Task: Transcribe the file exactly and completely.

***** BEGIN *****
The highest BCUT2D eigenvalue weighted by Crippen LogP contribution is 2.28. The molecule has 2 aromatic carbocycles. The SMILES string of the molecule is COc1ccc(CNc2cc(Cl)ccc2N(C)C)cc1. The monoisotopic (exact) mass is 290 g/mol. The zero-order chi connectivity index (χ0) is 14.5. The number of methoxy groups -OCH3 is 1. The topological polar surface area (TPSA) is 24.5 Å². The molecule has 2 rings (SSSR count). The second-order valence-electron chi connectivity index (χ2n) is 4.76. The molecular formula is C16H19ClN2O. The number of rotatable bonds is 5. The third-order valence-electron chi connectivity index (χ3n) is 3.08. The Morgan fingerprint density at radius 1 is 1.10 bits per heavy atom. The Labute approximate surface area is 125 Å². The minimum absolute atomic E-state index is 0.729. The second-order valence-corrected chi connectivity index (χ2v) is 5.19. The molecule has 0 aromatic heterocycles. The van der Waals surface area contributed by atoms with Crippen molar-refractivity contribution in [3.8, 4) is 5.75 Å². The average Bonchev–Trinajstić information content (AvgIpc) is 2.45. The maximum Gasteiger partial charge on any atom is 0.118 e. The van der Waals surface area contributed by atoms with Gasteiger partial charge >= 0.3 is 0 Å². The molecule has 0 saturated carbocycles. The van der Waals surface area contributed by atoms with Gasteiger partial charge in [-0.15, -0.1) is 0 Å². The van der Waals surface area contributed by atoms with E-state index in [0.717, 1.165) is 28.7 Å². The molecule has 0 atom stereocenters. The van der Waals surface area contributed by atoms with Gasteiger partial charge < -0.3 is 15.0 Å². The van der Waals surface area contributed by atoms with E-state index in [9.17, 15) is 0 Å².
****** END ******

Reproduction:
The highest BCUT2D eigenvalue weighted by Crippen LogP contribution is 2.28. The molecule has 2 aromatic carbocycles. The SMILES string of the molecule is COc1ccc(CNc2cc(Cl)ccc2N(C)C)cc1. The monoisotopic (exact) mass is 290 g/mol. The zero-order chi connectivity index (χ0) is 14.5. The number of methoxy groups -OCH3 is 1. The topological polar surface area (TPSA) is 24.5 Å². The molecule has 2 rings (SSSR count). The second-order valence-electron chi connectivity index (χ2n) is 4.76. The molecular formula is C16H19ClN2O. The number of rotatable bonds is 5. The third-order valence-electron chi connectivity index (χ3n) is 3.08. The Morgan fingerprint density at radius 1 is 1.10 bits per heavy atom. The Labute approximate surface area is 125 Å². The minimum absolute atomic E-state index is 0.729. The second-order valence-corrected chi connectivity index (χ2v) is 5.19. The molecule has 0 aromatic heterocycles. The van der Waals surface area contributed by atoms with Crippen molar-refractivity contribution in [3.8, 4) is 5.75 Å². The average Bonchev–Trinajstić information content (AvgIpc) is 2.45. The maximum Gasteiger partial charge on any atom is 0.118 e. The van der Waals surface area contributed by atoms with Gasteiger partial charge >= 0.3 is 0 Å². The molecule has 0 saturated carbocycles. The van der Waals surface area contributed by atoms with Gasteiger partial charge in [-0.15, -0.1) is 0 Å². The van der Waals surface area contributed by atoms with E-state index in [0.717, 1.165) is 28.7 Å². The molecule has 0 atom stereocenters. The van der Waals surface area contributed by atoms with Gasteiger partial charge < -0.3 is 15.0 Å². The van der Waals surface area contributed by atoms with E-state index in [9.17, 15) is 0 Å².